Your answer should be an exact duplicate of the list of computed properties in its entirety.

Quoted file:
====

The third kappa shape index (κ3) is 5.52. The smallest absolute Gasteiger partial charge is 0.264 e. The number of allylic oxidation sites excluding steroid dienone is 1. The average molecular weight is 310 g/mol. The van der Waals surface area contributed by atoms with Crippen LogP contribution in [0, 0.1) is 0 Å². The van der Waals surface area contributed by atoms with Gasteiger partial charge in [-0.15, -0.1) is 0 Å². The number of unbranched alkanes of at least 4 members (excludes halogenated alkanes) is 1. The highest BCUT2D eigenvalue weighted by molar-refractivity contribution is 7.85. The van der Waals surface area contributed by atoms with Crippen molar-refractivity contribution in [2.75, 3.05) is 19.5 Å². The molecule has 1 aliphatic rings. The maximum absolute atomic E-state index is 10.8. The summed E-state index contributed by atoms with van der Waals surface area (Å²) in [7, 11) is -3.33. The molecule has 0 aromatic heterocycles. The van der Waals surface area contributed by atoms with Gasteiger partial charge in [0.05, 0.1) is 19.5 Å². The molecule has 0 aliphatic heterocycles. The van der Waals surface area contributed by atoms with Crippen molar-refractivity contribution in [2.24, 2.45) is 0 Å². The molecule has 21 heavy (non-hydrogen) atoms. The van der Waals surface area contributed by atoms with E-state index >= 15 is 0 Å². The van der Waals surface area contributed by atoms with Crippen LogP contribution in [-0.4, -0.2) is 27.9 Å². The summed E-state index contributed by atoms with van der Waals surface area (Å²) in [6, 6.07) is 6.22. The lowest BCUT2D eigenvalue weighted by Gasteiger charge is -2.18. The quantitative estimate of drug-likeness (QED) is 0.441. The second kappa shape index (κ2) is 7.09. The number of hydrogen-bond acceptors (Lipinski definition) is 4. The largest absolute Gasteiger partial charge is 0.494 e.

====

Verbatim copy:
The third kappa shape index (κ3) is 5.52. The smallest absolute Gasteiger partial charge is 0.264 e. The number of allylic oxidation sites excluding steroid dienone is 1. The average molecular weight is 310 g/mol. The van der Waals surface area contributed by atoms with Crippen LogP contribution in [0, 0.1) is 0 Å². The van der Waals surface area contributed by atoms with Gasteiger partial charge in [-0.15, -0.1) is 0 Å². The number of unbranched alkanes of at least 4 members (excludes halogenated alkanes) is 1. The highest BCUT2D eigenvalue weighted by molar-refractivity contribution is 7.85. The van der Waals surface area contributed by atoms with Crippen molar-refractivity contribution in [2.75, 3.05) is 19.5 Å². The molecule has 1 aliphatic rings. The maximum absolute atomic E-state index is 10.8. The summed E-state index contributed by atoms with van der Waals surface area (Å²) in [7, 11) is -3.33. The molecule has 0 aromatic heterocycles. The van der Waals surface area contributed by atoms with Gasteiger partial charge in [0.05, 0.1) is 19.5 Å². The molecule has 0 aliphatic heterocycles. The van der Waals surface area contributed by atoms with Crippen molar-refractivity contribution in [2.24, 2.45) is 0 Å². The molecule has 21 heavy (non-hydrogen) atoms. The van der Waals surface area contributed by atoms with E-state index >= 15 is 0 Å². The van der Waals surface area contributed by atoms with Crippen LogP contribution in [-0.4, -0.2) is 27.9 Å². The summed E-state index contributed by atoms with van der Waals surface area (Å²) in [6, 6.07) is 6.22. The lowest BCUT2D eigenvalue weighted by Gasteiger charge is -2.18. The quantitative estimate of drug-likeness (QED) is 0.441. The second kappa shape index (κ2) is 7.09. The number of hydrogen-bond acceptors (Lipinski definition) is 4. The largest absolute Gasteiger partial charge is 0.494 e.